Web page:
I understand exactly what you are saying. I do not have PTSD but I do have some major ortho problems from jumping and other fun things. I hate it when the VA will not say one problem is not from the other. My back has spasims (sp) upon spasims. Thats when it really hurts. Look I just got home from dinner/drinks. Can I touch base with you in AM? Let me know.

Last edited by Stopp700; 17 February 2012 at 20:46. Reason: Too much steak made me make mistakes
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  #45  
Old 17 February 2012, 21:16
Freebird Freebird is offline
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Originally Posted by Silverbullet View Post
the fear was the loss of clearance and the ability to work for certain orgs after retirement as well as it didn't seem right.
That is exactly why I never made the effort to even see if I rated any disability. I guess I had this fear of being labeled "disabled" and that is counter to everything I have always been. While I knew I had lost much of my hearing and had developed chronic aches in my knees, I still maintain my fitness level and did not want to be seen as anything other than 100%.

I knew when I retired that I was going to pursue a second career in law enforcement and did not want to be passed over because someone thought I was physically unable to perform anything that was expected of me.

Hell, I can still outrun/PT most of my officers who are 20 years younger than me...bad knees and all. I have to ask myself, "is that disabled?"
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  #46  
Old 18 February 2012, 07:00
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The VA will not release medical info on anyone, HIPPA, unless it is determined the individual can/will hurt him self or others. The only way an organization can find out you have any VA disability is you tell them yourself.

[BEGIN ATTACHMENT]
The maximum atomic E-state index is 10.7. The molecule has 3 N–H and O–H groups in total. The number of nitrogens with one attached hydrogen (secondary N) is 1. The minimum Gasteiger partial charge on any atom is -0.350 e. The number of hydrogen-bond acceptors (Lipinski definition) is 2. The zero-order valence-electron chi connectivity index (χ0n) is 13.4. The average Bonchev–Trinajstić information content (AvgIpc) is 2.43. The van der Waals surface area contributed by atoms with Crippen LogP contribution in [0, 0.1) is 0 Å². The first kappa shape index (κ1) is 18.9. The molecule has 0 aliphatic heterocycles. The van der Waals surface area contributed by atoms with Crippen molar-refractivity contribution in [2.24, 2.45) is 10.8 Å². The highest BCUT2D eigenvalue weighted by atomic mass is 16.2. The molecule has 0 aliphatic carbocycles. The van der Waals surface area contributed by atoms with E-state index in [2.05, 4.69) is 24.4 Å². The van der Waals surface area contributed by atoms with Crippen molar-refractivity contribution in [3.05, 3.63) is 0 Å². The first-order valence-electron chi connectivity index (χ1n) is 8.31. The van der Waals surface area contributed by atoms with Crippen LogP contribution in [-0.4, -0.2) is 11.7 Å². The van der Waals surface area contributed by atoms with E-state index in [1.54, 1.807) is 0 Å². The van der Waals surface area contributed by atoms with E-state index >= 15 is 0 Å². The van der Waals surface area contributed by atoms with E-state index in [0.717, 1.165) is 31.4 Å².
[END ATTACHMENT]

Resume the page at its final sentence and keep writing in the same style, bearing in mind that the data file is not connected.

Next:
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  #47  
Old 18 February 2012, 09:49
Miami Sam Miami Sam is offline
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I see a lot of PTSD "disabled" guys riding around on Harleys and I can't help thinking jaded thoughts. Years ago I went to one group therapy session for help (I was already SC for other issues and was not working a claim), but found myself in a room with 2 other legitimate combat or combat-wounded vets and about 25 nonhacks and various opportunists working claims. The 3 of us never said a word, just sat there and watched the bullshit and the tears pile up. (You got an issue, here's a tissue) And to add insult to injury, the shrink who was running the show was like Mr Rogers in a room full of 4-year olds. I'm sitting there thinking, I'm a grown man, why is this asshole talking like this?

The session had one positive effect on me. It made further group conselling unecessary.
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  #48  
Old 28 February 2012, 20:09
Rockville Rockville is offline
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A new report:
Treatment Of PTSD And Traumatic Brain Injury By The Veterans Health Administration
February 10, 2012
at http://www.cbo.gov/publication/42980
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  #49